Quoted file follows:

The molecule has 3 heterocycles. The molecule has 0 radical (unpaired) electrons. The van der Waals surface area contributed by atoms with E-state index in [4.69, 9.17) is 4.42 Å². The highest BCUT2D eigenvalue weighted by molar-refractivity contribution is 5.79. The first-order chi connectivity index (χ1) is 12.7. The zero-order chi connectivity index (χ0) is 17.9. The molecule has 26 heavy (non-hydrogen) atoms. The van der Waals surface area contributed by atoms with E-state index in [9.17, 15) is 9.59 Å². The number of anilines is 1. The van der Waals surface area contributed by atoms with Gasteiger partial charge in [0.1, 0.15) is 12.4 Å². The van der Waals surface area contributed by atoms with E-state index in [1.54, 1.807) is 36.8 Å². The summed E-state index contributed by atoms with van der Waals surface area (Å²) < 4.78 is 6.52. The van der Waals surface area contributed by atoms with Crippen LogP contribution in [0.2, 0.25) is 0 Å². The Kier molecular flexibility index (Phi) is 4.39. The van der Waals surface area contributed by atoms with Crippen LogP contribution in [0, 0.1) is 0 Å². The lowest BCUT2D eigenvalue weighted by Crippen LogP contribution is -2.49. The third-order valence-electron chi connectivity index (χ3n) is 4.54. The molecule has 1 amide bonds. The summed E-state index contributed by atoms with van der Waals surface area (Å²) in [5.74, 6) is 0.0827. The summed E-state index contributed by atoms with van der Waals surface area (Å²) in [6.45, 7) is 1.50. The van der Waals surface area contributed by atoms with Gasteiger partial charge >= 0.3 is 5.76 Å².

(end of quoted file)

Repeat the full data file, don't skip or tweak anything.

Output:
The molecule has 3 heterocycles. The molecule has 0 radical (unpaired) electrons. The van der Waals surface area contributed by atoms with E-state index in [4.69, 9.17) is 4.42 Å². The highest BCUT2D eigenvalue weighted by molar-refractivity contribution is 5.79. The first-order chi connectivity index (χ1) is 12.7. The zero-order chi connectivity index (χ0) is 17.9. The molecule has 26 heavy (non-hydrogen) atoms. The van der Waals surface area contributed by atoms with E-state index in [9.17, 15) is 9.59 Å². The number of anilines is 1. The van der Waals surface area contributed by atoms with Gasteiger partial charge in [0.1, 0.15) is 12.4 Å². The van der Waals surface area contributed by atoms with E-state index in [1.54, 1.807) is 36.8 Å². The summed E-state index contributed by atoms with van der Waals surface area (Å²) < 4.78 is 6.52. The van der Waals surface area contributed by atoms with Crippen LogP contribution in [0.2, 0.25) is 0 Å². The Kier molecular flexibility index (Phi) is 4.39. The van der Waals surface area contributed by atoms with Crippen LogP contribution in [0, 0.1) is 0 Å². The lowest BCUT2D eigenvalue weighted by Crippen LogP contribution is -2.49. The third-order valence-electron chi connectivity index (χ3n) is 4.54. The molecule has 1 amide bonds. The summed E-state index contributed by atoms with van der Waals surface area (Å²) in [5.74, 6) is 0.0827. The summed E-state index contributed by atoms with van der Waals surface area (Å²) in [6.45, 7) is 1.50. The van der Waals surface area contributed by atoms with Gasteiger partial charge >= 0.3 is 5.76 Å².